What with La Jolla Democratic billionaire Irwin Jacobs's revived Balboa Park bulldozing project, and the battle between Republican city councilman Chris Cate and GOP ex-mayor Jerry Sanders over a hotel-tax hike to finance a Chargers stadium for Stockton's ultra-rich Spanos family, this fall's San Diego political season already appeared chocked with intrigue.
Now add the outspoken daughter of Republican former vice-president Dick Cheney, her controversial Koch brothers–linked partner, plus millions of dollars of campaign cash from the NFL owners, and the city's once sleepy political establishment may never be the same, as scores of big-money out-of-town GOP political operatives hit the ground running.
That's the word via the campaign grapevine and an August 1 disclosure report showing that an Alexandria, Virginia-based outfit calling itself New Troy Strategies has received $70,710 from the campaign committee created by the Chargers to get their subsidy proposal on the ballot and sell it to city voters.
The company, closely tied to conservative ex-Texas GOP governor Rick Perry, a longtime Spanos family favorite, boasts that in 2014 it converted "Obama Team’s dream of turning Texas blue into a nightmare of total Republican domination."
In another case, an unidentified deep-pocketed client sought to register a million "Christian voters" for an undisclosed cause.
"We targeted the 30 million unregistered Christian Americans and, as our muscle, we used the hordes of teenagers from across that country that were itching to get involved," according New Troy.
"These teens were too young to vote, but they could serve as effective spokespeople to persuade those who were over 18 years of age to register."
Professional sports and religious music played a major role in luring the teens, the firm says.
"How would we identify the young volunteers we needed? The answer was simple. NASCAR and Contemporary Christian Music."
According to New Troy, "We sponsored a NASCAR driver as a spokesman and sponsored his car. We also sponsored the largest attended music concert tour in America, Winter Jam, a nationwide tour of Contemporary Christian artists. The tour visited 43 filled-to-capacity arenas, and every night, we appealed to the young people in attendance to get involved and fight to change their country."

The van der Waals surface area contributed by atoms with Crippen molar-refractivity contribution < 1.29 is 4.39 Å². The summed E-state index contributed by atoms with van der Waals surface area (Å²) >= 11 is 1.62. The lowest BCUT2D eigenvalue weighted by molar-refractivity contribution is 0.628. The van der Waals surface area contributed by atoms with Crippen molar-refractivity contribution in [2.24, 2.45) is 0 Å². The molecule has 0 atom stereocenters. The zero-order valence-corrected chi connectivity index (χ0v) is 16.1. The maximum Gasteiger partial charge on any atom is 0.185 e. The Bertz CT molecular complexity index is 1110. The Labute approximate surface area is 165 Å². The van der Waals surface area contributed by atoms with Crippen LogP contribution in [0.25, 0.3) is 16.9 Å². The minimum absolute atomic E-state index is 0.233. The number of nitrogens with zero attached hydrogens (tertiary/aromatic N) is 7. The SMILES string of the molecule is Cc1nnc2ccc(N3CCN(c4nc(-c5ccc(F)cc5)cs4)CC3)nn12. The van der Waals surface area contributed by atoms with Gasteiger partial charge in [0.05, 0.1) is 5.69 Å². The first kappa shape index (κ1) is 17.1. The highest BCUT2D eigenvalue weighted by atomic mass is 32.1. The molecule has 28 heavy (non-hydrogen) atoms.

Mary Cheney, the former vice president's daughter, a founding partner in the firm, has plenty of experience in rough-and-tumble national politics, having worked for the presidential campaigns of George W. Bush and big business, including Coors beer, where according to her online profile, she "developed and implemented a plan to effectively end a 20-year boycott of Coors products by the gay and lesbian community."
In November 2013, bitter in-family wrangling broke out between Mary Cheney, a lesbian, and her straight sister Liz over Mary's advocacy of same-sex marriage.
“What amazes me is that she says she’s running to be a new generation of leader,” Mary Cheney told the New York Times of Liz, then seeking a U.S. senate seat from Wyoming. “I’m not sure how sticking to the positions of the last 20 or 30 years is the best way to do that.” Liz pulled out of the race in the midst of the controversy and this year is seeking a House seat.
Cheney's founding co-partner in New Troy is David Carney, another product of the Bush dynasty, who worked for ex–New Hampshire governor and top George Herbert Walker Bush aide John Sununu. Later Carney was national field director for the 1992 Bush-Quayle campaign that lost to Democrat Bill Clinton. In 1996, he worked for Bob Dole, who was nominated at the San Diego Republican convention.
Carney has been described by the Texas Observer as "the wizard behind the curtain," for his role in "one of the nation’s most vicious campaign hit teams, a secret outfit whose reach spreads all over the American political system. It specializes in attempted assassination of political careers under the guise of issue education."
At issue: Virginia-based Americans for Job Security, what OpenSecrets.org calls a dark money political operation tied to the Koch brothers and co-founded by Carney in 1997.
"An East Coast Republican with roots that stretch back to New Hampshire and the first Bush White House, Carney served Bush I as political director. He was also chief of staff for Governor John H. Sununu. In newspapers as diverse as The Dallas Morning News and the Chicago Tribune, Carney is described as a 'GOP strategist,'" according to the Observer.
"In Texas, the press has labeled him Governor Perry’s 'chief advisor' and 'general campaign consultant.' AJS president Dubke calls Carney a 'consultant' for the group. But as recently as 2002, the media reported Carney was “chief executive” of AJS. (Carney did not respond to a request for comment from the Observer.)''
In California, Americans for Job Security was fingered in an elaborate 2012 scheme to route millions of dollars through Arizona-based political groups to the campaign to defeat Proposition 30, a tax hike sponsored by Democratic governor Jerry Brown.
The money was also earmarked to pass Proposition 32, a failed measure to block labor unions from using union dues for political expenditures. Both of those positions could come back to haunt Carney, as the Chargers downtown proposal relies on both a tax increase and a so-called project labor deal with unions.
In addition to New Troy, another Carney-linked company got cash from the Chargers campaign. Norway Hill Associates of Hancock, New Hampshire, of which according to Carney's LinkedIn profile he is chief executive, received $20,709. The disclosure shows that Carney in turn personally got $9597 from Norway Hill.
As of the reporting period ending this June 30, the Chargers disclosure says that its stadium campaign had spent a total of $3,004,477, with all but a $269.85 in-kind beverage donation from PepsiCo being picked up by the team.